The National Health Service (NHS) in the United Kingdom has announced plans to halt funding through the Cancer Drug Fund for regorafenib (Stivarga), thereby preventing GIST patients from having access to this life-saving medication.

We at the Life Raft Group find this decision to be unacceptable, as UK patients will no longer have access to this effective treatment. The decision to “delist” the drug is additionally disconcerting, as it was approved last year as a third line treatment for patients with advanced Gastrointestinal Stromal Tumor (a rare type of cancer found in the digestive system). Regorafenib is used to treat GIST cancer that is unresponsive to existing drugs such as imatinib and sunitinib. It has proven very successful at stopping disease growth or causing significant shrinkage, and is better tolerated by patients. Younger patients with a rare form of “wildtype” GIST respond very well to regorafenib.

This essentially means that patients with GIST in the UK will no longer be able to access this medication that will provide them with valuable time with their families. The withdrawal of this drug from the Cancer Drug Fund means that patients whose GIST cancer is inoperable or has spread widely and is not being contained by the first and second line treatments licensed in the UK will have no other treatments available, and will die sooner than might have been the case if regorafenib was administered.

Contradictory Decision

This is a direct contradiction of the purpose of the Cancer Drug Fund that was created in 2011, following a Conservative pledge that treatments should no longer be denied on the basis of cost. The Cancer Drug Fund was designed to make drugs available where there is no access through the NHS as in the case of drugs not approved or assessed by the National Institute for Health and Care Excellence (NICE).

Originally set up by the Coalition Government, The CDF had an initial budget across three years to fund the cancer drugs. The British government has extended the CDF’s run, and added additional funding until the end of March, 2016. However, the NHS is revising the way the CDF functions by adding an assessment in order to remove drugs with the “lowest levels of clinical benefits.”

The NHS states, “Drugs on the national list will be subject to an affordability test within the overall CDF budget, being added or removed according to their relative aggregate score using the national CDF Priorisation Tool of clinical benefit in conjunction with the assessment of the drug cost per patient. Drugs whose aggregate score is below the threshold applicable at the time will not be added or will be removed from the list.”

Research Supports Efficacy of Stivarga (regorafenib)

According to a study in the Lancet in January 2013, regorafenib in patients with metastatic or unresectable GIST who progressed after failure of first line and second line treatments of imatanib and sunitinib showed that “the drug provided a significant improvement in the progression-free survival compared with placebo in patients with metastatic GIST after progression on standard treatments.” (Prof. George Demetri, M.D. et al, Lancet, Volume 381, No. 9863, p. 295-302, January, 2013)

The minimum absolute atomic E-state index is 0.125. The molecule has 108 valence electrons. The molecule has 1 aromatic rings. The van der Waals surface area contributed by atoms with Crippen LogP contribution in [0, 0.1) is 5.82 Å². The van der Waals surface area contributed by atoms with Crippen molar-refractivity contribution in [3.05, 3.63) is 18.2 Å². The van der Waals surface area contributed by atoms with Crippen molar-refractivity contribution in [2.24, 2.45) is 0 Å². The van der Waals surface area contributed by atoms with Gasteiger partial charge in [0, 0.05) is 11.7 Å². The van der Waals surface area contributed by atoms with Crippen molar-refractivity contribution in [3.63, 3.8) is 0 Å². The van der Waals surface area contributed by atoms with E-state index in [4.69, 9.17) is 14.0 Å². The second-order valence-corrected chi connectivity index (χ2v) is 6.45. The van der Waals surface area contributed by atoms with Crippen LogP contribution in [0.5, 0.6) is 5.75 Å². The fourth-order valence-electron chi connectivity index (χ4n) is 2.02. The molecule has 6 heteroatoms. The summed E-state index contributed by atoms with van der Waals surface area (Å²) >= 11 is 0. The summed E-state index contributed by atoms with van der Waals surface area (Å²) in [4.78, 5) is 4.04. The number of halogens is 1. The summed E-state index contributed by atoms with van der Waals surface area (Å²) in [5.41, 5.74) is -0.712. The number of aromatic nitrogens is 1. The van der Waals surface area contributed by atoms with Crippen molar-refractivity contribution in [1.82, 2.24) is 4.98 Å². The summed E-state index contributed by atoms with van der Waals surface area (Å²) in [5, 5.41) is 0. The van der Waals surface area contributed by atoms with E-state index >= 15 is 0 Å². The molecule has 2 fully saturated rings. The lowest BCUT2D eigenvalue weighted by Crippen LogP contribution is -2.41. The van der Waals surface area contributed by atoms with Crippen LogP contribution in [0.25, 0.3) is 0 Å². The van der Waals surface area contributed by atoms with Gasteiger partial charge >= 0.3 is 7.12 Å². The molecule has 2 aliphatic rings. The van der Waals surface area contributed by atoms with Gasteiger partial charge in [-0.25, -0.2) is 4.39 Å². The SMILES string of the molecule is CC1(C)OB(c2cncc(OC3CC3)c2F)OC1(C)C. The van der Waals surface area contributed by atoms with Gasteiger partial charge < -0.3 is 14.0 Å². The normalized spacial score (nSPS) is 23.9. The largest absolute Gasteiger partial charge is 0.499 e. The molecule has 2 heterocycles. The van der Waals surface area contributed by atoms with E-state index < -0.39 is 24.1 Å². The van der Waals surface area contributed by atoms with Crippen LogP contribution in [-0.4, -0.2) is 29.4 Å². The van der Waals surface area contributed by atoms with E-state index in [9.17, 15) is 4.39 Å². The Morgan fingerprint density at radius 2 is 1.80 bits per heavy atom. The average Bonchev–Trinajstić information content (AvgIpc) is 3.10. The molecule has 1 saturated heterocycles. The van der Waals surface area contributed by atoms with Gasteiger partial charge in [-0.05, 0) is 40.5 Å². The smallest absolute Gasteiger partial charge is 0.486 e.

Furthermore, the results of an international phase three trial reported in 2012 that regorafenib had the potential to fill the unmet need for advanced GIST patients. The study involved 199 patients across 17 countries. Results from the trial showed a statistically significant improvement in progression free survival and the safety and tolerability of regorfenib for the treatment of metastatic GIST.

Patient Protections

Following the decision, NHS has put in place some patient protections:

  • Any patient currently receiving a drug through the CDF will continue to receive it, whether or not it remains on the list
  • Drugs which are the only therapy for the cancer in question wil remain available through the CDF
  • If the CDF panel removes a drug for a particular indication, some patients may be able to receive it in another line of therapy or receive an alternative CDF drug
  • Clinicians can apply for their patients to receive a drug not available through the CDF on an exceptional basis (Source:

LRG Support

LRG’s Executive Director, Norman Scherzer stated: “Regorafenib continues to demonstrate its efficacy as a third line treatment for patients with GIST. Furthermore, there is currently no other alternative demonstrated by clinical trial data. The result of this decision in the UK is to therefore to condemn British patients to a premature death. This is simply unacceptable.”

The LRG intends to provide support for our fellow GISTers in the UK, adding to their advocacy efforts in any way feasible. Please stay tuned for updates. We are all in this boat together, and need to present a united front so that GIST patients worldwide receive the treatment they need.

Please go to the GIST Support UK website for more information. We support their efforts for reinstatement, and invite you to support them on social media, and to reach out to any UK contacts you may have to sign their petition.

Mary Garland
Author: Mary Garland